|Publication number||US4141137 A|
|Application number||US 05/845,457|
|Publication date||Feb 27, 1979|
|Filing date||Oct 25, 1977|
|Priority date||Oct 25, 1977|
|Publication number||05845457, 845457, US 4141137 A, US 4141137A, US-A-4141137, US4141137 A, US4141137A|
|Inventors||Frank T. De Wolf, Dan W. Kimberlin|
|Original Assignee||General Electric Company|
|Export Citation||BiBTeX, EndNote, RefMan|
|Patent Citations (2), Referenced by (37), Classifications (18)|
|External Links: USPTO, USPTO Assignment, Espacenet|
The invention relates to dynamoelectric machines of the type having permanent magnets positioned in the field poles thereof. More particularly, the invention relates to dynamoelectric machine field poles having rare earth magnets with relatively high coercive forces mounted in novel, pre-cured magnet sub-assemblies that are then assembled into a unique pole construction. The invention also relates to a method for manufacturing such magnet sub-assemblies and field poles.
In the manufacture of dynamoelectric machines it has long been a known practice to improve the magnetic characteristics of field poles for such machines by inserting permanent magnets into their magnetic flux paths. An early example of such use of permanent magnets is shown in U.S. Pat. No. 1,485,393 which illustrates a motor having field poles with permanent magnets mounted, respectively, at the base of each pole. As the development of such permanent magnet pole structures progressed, a number of improvements were introduced. For example, in U.S. Pat. No. 2,193,406 there is shown a pole structure in which the pole laminae are welded together to rigidify the poles and each of the poles is made longer than the machine core to improve the magnetic characteristics of the machine. In order to adjust the magnetic reluctance of various field pole arrangements, it also became common to provide shims or movable bolts for adjusting the reluctance of the field circuits. For example, U.S. Pat. No. 3,441,760 shows the use of such shims and U.S. Pat. Nos. 3,214,620 and 3,562,568 illustrate the use of adjustable bolts in dynamoelectric machines to adjust the magnetic characteristics thereof.
In more recent times the substitution of rare earth magnets, such as those made of cobalt-samariam for the earlier used Alnico and ceramic types of magnets in such field pole constructions, has become more feasible. Such rare earth permanent magnets are particularly advantageous in the manufacture of dynamoelectric machines because their high coercivity, i.e., their resistance to demagnetization, and good magnetic induction are now available at reasonable cost. Due to the high coercivity of rare earth permanent magnets, magnet length can be reduced about an order of magnitude further or can be reduced to about 10% of the length of Alnico magnets. It is often possible in the manufacture of permanent magnet dynamoelectric machines utilizing such magnets to eliminate the need for pole shoes; thus, the rotor size of the machines can be increased. With such increased rotor sizes numerous advantages are realized such as increased heat dissipation and the ability to add slots into the rotors thereby increasing the number of ampere turns, which results in proportional increases in the torque that can be developed by a machine having a given outside diameter. Alternatively, by the use of such rare earth permanent magnets, it is possible to reduce the size of a given horsepower motor relative to the size that would have previously been needed to accommodate more conventional permanent magnet pole constructions.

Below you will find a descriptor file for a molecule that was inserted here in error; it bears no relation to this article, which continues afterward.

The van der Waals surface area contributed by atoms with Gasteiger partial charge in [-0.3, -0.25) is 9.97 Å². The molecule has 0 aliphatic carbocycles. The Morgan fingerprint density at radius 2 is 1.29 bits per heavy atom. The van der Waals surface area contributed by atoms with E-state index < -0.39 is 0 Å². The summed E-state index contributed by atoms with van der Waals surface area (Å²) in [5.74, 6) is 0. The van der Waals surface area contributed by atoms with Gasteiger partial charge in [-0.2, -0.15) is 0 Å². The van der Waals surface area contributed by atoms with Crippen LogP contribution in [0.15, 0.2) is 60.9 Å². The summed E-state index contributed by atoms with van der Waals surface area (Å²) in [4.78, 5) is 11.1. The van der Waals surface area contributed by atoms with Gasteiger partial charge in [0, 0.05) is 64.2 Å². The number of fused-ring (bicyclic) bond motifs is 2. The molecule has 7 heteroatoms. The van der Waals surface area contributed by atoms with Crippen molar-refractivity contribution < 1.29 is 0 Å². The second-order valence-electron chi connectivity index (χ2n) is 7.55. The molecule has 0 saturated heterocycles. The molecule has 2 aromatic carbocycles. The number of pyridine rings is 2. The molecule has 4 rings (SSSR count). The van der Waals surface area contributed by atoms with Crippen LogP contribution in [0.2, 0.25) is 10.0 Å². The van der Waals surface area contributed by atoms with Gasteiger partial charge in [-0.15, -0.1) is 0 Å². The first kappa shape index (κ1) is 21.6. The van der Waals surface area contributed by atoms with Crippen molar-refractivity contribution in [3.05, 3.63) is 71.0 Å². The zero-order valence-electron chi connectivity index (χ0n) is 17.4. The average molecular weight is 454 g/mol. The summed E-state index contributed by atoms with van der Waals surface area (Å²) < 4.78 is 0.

In the manufacture of relatively small permanent magnet d.c. motors it is known to use plate-shaped permanent magnets directly adhered to the surface of a motor housing to support pairs of such magnets in operating relationship against a common pole shoe that partially encompasses a rotor of the machine. It is also relatively common practice to provide slots in such common pole shoes in order to reduce the flux shifting in the shoes as a result of armature crossfields. Examples of such known prior art structures are illustrated in U.S. Pat. No. 3,296,471 which issued on Jan. 3, 1967. As is suggested in that patent and as is more clearly explained in U.S. Pat. No. 3,590,293, which issued on June 29, 1971 and is assigned to the assignee of the present invention, it is a well-known practice to mount permanent magnets in a dynamoelectric machine by adhering the magnets to a mounting surface with an epoxy resin or other suitable glue.